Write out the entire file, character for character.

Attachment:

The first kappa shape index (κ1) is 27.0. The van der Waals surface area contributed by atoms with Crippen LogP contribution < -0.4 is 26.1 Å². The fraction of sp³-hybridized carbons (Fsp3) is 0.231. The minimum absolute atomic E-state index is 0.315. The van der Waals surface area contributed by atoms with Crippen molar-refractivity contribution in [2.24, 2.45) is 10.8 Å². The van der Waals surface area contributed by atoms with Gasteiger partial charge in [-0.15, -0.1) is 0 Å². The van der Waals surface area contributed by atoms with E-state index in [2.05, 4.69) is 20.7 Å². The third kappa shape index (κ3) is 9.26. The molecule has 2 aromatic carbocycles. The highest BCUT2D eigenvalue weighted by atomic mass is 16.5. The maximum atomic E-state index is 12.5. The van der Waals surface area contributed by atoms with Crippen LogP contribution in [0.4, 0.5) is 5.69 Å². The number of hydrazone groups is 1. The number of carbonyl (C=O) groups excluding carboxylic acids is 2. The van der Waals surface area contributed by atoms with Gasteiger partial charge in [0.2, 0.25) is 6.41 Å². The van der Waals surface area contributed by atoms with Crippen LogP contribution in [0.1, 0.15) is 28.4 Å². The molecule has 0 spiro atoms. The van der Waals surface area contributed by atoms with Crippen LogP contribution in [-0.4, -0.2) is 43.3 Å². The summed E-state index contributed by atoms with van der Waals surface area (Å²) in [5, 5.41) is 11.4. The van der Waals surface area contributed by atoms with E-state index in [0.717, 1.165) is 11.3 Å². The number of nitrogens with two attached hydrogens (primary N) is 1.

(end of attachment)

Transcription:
The first kappa shape index (κ1) is 27.0. The van der Waals surface area contributed by atoms with Crippen LogP contribution < -0.4 is 26.1 Å². The fraction of sp³-hybridized carbons (Fsp3) is 0.231. The minimum absolute atomic E-state index is 0.315. The van der Waals surface area contributed by atoms with Crippen molar-refractivity contribution in [2.24, 2.45) is 10.8 Å². The van der Waals surface area contributed by atoms with Gasteiger partial charge in [-0.15, -0.1) is 0 Å². The van der Waals surface area contributed by atoms with E-state index in [2.05, 4.69) is 20.7 Å². The third kappa shape index (κ3) is 9.26. The molecule has 2 aromatic carbocycles. The highest BCUT2D eigenvalue weighted by atomic mass is 16.5. The maximum atomic E-state index is 12.5. The van der Waals surface area contributed by atoms with Crippen LogP contribution in [0.4, 0.5) is 5.69 Å². The number of hydrazone groups is 1. The number of carbonyl (C=O) groups excluding carboxylic acids is 2. The van der Waals surface area contributed by atoms with Gasteiger partial charge in [0.2, 0.25) is 6.41 Å². The van der Waals surface area contributed by atoms with Crippen LogP contribution in [0.1, 0.15) is 28.4 Å². The molecule has 0 spiro atoms. The van der Waals surface area contributed by atoms with Crippen LogP contribution in [-0.4, -0.2) is 43.3 Å². The summed E-state index contributed by atoms with van der Waals surface area (Å²) in [5, 5.41) is 11.4. The van der Waals surface area contributed by atoms with E-state index in [0.717, 1.165) is 11.3 Å². The number of nitrogens with two attached hydrogens (primary N) is 1.